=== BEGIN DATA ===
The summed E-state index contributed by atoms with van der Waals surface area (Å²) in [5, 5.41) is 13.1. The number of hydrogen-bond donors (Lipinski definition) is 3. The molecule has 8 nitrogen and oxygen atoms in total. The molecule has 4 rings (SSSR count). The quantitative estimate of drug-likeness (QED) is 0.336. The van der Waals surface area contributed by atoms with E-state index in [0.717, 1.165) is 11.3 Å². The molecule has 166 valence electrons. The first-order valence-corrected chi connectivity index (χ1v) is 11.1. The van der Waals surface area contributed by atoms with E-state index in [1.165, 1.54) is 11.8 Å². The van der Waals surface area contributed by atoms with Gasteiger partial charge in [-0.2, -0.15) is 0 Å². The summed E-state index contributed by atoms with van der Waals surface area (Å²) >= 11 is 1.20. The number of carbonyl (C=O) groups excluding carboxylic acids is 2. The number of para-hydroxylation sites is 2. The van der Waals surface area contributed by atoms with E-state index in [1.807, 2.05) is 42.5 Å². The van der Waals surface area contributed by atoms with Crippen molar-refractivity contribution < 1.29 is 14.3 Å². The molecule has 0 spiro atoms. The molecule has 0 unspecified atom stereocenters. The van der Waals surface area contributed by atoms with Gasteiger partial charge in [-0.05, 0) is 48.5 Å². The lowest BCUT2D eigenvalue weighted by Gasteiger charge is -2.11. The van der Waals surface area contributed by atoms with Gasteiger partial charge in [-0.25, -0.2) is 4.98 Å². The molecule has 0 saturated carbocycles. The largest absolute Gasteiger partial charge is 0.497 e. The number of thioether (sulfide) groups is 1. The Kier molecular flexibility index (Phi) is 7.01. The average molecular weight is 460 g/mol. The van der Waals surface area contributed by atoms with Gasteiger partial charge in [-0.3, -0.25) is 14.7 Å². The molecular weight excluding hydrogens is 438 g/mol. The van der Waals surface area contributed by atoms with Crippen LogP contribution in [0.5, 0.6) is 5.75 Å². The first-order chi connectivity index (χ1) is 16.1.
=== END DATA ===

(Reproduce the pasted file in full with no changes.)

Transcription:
The summed E-state index contributed by atoms with van der Waals surface area (Å²) in [5, 5.41) is 13.1. The number of hydrogen-bond donors (Lipinski definition) is 3. The molecule has 8 nitrogen and oxygen atoms in total. The molecule has 4 rings (SSSR count). The quantitative estimate of drug-likeness (QED) is 0.336. The van der Waals surface area contributed by atoms with E-state index in [0.717, 1.165) is 11.3 Å². The molecule has 166 valence electrons. The first-order valence-corrected chi connectivity index (χ1v) is 11.1. The van der Waals surface area contributed by atoms with E-state index in [1.165, 1.54) is 11.8 Å². The van der Waals surface area contributed by atoms with Gasteiger partial charge in [-0.2, -0.15) is 0 Å². The summed E-state index contributed by atoms with van der Waals surface area (Å²) >= 11 is 1.20. The number of carbonyl (C=O) groups excluding carboxylic acids is 2. The number of para-hydroxylation sites is 2. The van der Waals surface area contributed by atoms with E-state index in [1.807, 2.05) is 42.5 Å². The van der Waals surface area contributed by atoms with Crippen molar-refractivity contribution < 1.29 is 14.3 Å². The molecule has 0 spiro atoms. The molecule has 0 unspecified atom stereocenters. The van der Waals surface area contributed by atoms with Gasteiger partial charge in [-0.05, 0) is 48.5 Å². The lowest BCUT2D eigenvalue weighted by Gasteiger charge is -2.11. The van der Waals surface area contributed by atoms with Gasteiger partial charge in [-0.25, -0.2) is 4.98 Å². The molecule has 0 saturated carbocycles. The largest absolute Gasteiger partial charge is 0.497 e. The number of thioether (sulfide) groups is 1. The Kier molecular flexibility index (Phi) is 7.01. The average molecular weight is 460 g/mol. The van der Waals surface area contributed by atoms with Gasteiger partial charge in [-0.3, -0.25) is 14.7 Å². The molecular weight excluding hydrogens is 438 g/mol. The van der Waals surface area contributed by atoms with Crippen LogP contribution in [0.5, 0.6) is 5.75 Å². The first-order chi connectivity index (χ1) is 16.1.